“Hustlers” Scores While “The Goldfinch” Bombs


September 13-15, 2019

(estimates from BoxOfficeMojo.com)


It: Chapter Two  $40.7 million
Hustlers $33.2 million
Angel Has Fallen  $4.4 million
Good Boys $4.2 million
The Lion King $3.5 million

It: Chapter Two continued to scare up the most box office dollars. The highly anticipated sequel fell 55 percent, a bigger drop than first one experienced and with much less money in the bank, about $60 million less so far. But it's already the fifth-biggest R-rated horror flick and should pass last year's Halloween sequel, as well as Us and Get Out by next week.

Hustlers is the biggest win of the week for a whole lot of reasons. At $33.2 million, it's the biggest opening in the history of STX, which had to swoop in when Annapurna had issues. It's also the biggest opening of Jennifer Lopez's 20-plus year career (excluding animated films). And it's one of the biggest openings ever for a movie with an almost entirely non-white cast. With great reviews coming out of the Toronto International Film Festival, it should be one of the biggest hits of the fall.

Angel Has Fallen dropped to third, where it's earned nearly $60 million thus far. Good Boys inches closer to $75 million, as it's spent five weeks in the top five. The Lion King, though, is still dominating, spending its ninth week in the top five. Even though it will hang around for the next few weeks, getting into the all-time top 10 and topping $600 million seems impossible.

Outside the top 5:

  • This Weekend's Indie Champ: Monos, Neon's Lord of the Flies riff. It averaged $8,657 on its five screens.
  • In a year of underperformers, The Goldfinch is 2019's biggest dud. The literary adaptation had Oscar glory on its mind, but it only made $2.6 million on a $45 million budget. That's a full-blown disaster.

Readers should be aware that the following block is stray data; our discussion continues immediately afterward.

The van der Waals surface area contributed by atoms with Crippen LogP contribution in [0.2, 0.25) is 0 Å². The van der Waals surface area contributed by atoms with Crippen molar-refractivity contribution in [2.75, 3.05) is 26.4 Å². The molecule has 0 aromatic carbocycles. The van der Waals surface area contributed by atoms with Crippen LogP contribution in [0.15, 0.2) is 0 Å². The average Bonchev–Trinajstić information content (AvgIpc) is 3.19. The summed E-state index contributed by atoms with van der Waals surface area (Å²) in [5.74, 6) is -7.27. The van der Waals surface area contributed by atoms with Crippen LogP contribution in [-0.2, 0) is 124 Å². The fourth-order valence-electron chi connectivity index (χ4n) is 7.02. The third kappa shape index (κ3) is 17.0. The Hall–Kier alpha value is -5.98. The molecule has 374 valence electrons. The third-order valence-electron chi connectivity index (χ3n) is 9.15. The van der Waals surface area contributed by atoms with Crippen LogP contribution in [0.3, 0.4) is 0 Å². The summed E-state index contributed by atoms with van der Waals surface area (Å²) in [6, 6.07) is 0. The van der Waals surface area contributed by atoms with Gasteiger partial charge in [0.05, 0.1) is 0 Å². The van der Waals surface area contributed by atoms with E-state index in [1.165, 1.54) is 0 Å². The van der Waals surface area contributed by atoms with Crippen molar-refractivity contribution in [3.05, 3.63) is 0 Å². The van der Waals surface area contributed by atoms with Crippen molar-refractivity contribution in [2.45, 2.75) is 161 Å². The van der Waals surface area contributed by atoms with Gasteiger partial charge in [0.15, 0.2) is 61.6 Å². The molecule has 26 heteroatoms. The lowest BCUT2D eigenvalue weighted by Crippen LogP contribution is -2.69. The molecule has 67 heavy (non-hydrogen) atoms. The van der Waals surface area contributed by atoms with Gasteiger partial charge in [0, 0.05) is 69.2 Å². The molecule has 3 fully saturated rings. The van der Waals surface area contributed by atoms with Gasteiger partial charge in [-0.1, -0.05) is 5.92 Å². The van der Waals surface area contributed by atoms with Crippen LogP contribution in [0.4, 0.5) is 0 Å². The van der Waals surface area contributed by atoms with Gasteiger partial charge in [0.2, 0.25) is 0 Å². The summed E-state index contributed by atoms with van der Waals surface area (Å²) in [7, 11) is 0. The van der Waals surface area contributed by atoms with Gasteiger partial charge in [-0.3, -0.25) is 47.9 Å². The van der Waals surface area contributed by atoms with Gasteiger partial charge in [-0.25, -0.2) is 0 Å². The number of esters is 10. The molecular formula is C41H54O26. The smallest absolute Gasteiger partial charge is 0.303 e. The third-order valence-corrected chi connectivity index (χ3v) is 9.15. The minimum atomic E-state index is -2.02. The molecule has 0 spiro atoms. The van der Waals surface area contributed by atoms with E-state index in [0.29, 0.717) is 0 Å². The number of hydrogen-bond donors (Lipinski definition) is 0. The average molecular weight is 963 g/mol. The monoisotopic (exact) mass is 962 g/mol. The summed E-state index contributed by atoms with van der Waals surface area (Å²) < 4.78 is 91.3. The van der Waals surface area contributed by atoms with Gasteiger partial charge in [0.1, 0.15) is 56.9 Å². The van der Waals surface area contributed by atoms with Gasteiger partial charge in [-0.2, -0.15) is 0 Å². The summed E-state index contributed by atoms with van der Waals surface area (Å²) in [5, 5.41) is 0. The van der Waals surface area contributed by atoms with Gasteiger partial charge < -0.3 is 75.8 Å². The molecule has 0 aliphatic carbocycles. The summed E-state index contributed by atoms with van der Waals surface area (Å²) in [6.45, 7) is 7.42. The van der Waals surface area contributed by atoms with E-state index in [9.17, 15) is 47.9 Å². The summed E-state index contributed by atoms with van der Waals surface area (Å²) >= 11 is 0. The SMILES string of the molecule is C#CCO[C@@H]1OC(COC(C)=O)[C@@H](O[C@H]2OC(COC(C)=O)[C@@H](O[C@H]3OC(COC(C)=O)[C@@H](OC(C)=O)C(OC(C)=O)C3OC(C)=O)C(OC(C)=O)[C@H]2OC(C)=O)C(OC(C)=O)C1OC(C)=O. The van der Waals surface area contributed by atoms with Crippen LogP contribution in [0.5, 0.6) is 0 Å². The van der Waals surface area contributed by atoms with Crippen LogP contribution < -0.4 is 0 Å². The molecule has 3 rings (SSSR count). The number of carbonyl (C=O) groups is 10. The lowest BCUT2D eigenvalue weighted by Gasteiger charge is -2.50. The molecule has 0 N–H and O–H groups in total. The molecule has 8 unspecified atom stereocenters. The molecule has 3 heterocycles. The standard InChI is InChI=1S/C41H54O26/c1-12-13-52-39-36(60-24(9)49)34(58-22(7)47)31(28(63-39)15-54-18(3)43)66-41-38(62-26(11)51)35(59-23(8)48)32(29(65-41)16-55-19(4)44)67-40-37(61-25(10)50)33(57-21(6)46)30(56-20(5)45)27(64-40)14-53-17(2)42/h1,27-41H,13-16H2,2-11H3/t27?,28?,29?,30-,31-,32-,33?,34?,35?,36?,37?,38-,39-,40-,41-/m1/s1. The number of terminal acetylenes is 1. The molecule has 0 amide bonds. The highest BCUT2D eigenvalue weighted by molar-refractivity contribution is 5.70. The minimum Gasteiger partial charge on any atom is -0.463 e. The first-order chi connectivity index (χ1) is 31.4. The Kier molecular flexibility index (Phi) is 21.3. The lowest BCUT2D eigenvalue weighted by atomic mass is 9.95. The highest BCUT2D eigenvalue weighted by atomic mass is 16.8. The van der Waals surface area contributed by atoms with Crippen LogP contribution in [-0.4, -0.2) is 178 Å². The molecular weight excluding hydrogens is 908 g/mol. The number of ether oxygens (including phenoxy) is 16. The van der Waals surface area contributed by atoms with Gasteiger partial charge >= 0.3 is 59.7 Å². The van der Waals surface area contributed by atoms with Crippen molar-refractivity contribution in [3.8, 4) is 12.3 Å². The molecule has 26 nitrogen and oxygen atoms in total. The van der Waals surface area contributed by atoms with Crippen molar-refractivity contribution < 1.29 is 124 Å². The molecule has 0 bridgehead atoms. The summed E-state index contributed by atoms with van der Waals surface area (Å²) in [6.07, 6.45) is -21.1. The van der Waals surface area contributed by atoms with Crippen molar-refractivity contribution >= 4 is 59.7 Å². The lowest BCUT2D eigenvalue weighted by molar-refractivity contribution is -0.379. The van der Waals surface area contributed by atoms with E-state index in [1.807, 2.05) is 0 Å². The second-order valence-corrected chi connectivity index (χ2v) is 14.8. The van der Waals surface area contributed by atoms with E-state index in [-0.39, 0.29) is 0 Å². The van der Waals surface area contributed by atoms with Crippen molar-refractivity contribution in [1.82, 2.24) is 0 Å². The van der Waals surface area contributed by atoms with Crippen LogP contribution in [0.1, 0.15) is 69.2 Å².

• The Peanut Butter Falcon has continues to be a sleeper hit. Falling only 9 percent, the crowd-pleaser has made $15 million to date.

Next week:

Ad Astra takes on Rambo: Last Blood in a battle of smart vs. stupid blockbusters. And then there's Downton Abbey, which will be big with audiences not interested in either film. I think it will be a photo finish, with Ad Astra taking $27 million, Rambo taking $22 million and Downton Abbey taking $20 million.


About Kip Mooney

Kip Mooney
Like many film critics born during and after the 1980s, my hero is Roger Ebert. The man was already the best critic in the nation when he won the Pulitzer in 1975, but his indomitable spirit during and after his recent battle with cancer keeps me coming back to read not only his reviews but his insightful commentary on the everyday. But enough about a guy you know a lot about. I knew I was going to be a film critic—some would say a snob—in middle school, when I had to voraciously defend my position that The Royal Tenenbaums was only a million times better than Adam Sandler’s remake of Mr. Deeds. From then on, I would seek out Wes Anderson’s films and avoid Sandler’s like the plague. Still, I like to think of myself as a populist, and I’ll be just as likely to see the next superhero movie as the next Sundance sensation. The thing I most deplore in a movie is laziness. I’d much rather see movies with big ambitions try and fail than movies with no ambitions succeed at simply existing. I’m also a big advocate of fun-bad movies like The Room and most of Nicolas Cage’s work. In the past, I’ve written for The Dallas Morning News and the North Texas Daily, which I edited for a semester. I also contributed to Dallas-based Pegasus News, which in the circle of life, is now part of The Dallas Morning News, where I got my big break in 2007. Eventually, I’d love to write and talk about film full-time, but until that’s a viable career option, I work as an auditor for Wells Fargo. I hope to one day meet my hero, go to the Toronto International Film Festival, and compete on Jeopardy. Until then, I’m excited to share my love of film with you.